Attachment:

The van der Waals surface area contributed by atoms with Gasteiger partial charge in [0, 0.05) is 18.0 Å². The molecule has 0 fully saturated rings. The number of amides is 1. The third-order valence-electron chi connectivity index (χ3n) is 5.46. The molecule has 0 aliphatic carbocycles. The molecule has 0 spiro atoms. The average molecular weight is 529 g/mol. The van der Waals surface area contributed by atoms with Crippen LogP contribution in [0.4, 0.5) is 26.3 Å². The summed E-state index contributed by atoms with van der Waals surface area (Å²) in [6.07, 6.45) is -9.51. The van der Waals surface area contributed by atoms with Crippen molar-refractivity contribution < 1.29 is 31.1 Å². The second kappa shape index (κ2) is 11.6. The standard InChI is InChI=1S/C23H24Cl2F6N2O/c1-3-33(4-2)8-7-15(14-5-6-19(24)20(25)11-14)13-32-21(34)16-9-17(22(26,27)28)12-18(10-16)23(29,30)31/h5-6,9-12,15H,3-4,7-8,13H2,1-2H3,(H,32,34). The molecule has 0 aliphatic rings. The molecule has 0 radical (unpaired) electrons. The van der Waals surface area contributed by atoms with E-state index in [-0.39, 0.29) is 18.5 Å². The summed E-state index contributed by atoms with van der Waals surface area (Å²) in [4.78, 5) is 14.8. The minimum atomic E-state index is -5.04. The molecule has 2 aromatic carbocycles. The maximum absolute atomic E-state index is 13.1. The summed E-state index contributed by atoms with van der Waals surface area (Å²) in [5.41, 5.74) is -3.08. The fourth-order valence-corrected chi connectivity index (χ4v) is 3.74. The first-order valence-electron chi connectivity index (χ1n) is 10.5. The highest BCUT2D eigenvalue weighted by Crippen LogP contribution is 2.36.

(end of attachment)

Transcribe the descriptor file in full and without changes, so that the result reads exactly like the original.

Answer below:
The van der Waals surface area contributed by atoms with Gasteiger partial charge in [0, 0.05) is 18.0 Å². The molecule has 0 fully saturated rings. The number of amides is 1. The third-order valence-electron chi connectivity index (χ3n) is 5.46. The molecule has 0 aliphatic carbocycles. The molecule has 0 spiro atoms. The average molecular weight is 529 g/mol. The van der Waals surface area contributed by atoms with Crippen LogP contribution in [0.4, 0.5) is 26.3 Å². The summed E-state index contributed by atoms with van der Waals surface area (Å²) in [6.07, 6.45) is -9.51. The van der Waals surface area contributed by atoms with Crippen molar-refractivity contribution < 1.29 is 31.1 Å². The second kappa shape index (κ2) is 11.6. The standard InChI is InChI=1S/C23H24Cl2F6N2O/c1-3-33(4-2)8-7-15(14-5-6-19(24)20(25)11-14)13-32-21(34)16-9-17(22(26,27)28)12-18(10-16)23(29,30)31/h5-6,9-12,15H,3-4,7-8,13H2,1-2H3,(H,32,34). The molecule has 0 aliphatic rings. The molecule has 0 radical (unpaired) electrons. The van der Waals surface area contributed by atoms with E-state index in [-0.39, 0.29) is 18.5 Å². The summed E-state index contributed by atoms with van der Waals surface area (Å²) in [4.78, 5) is 14.8. The minimum atomic E-state index is -5.04. The molecule has 2 aromatic carbocycles. The maximum absolute atomic E-state index is 13.1. The summed E-state index contributed by atoms with van der Waals surface area (Å²) in [5.41, 5.74) is -3.08. The fourth-order valence-corrected chi connectivity index (χ4v) is 3.74. The first-order valence-electron chi connectivity index (χ1n) is 10.5. The highest BCUT2D eigenvalue weighted by Crippen LogP contribution is 2.36.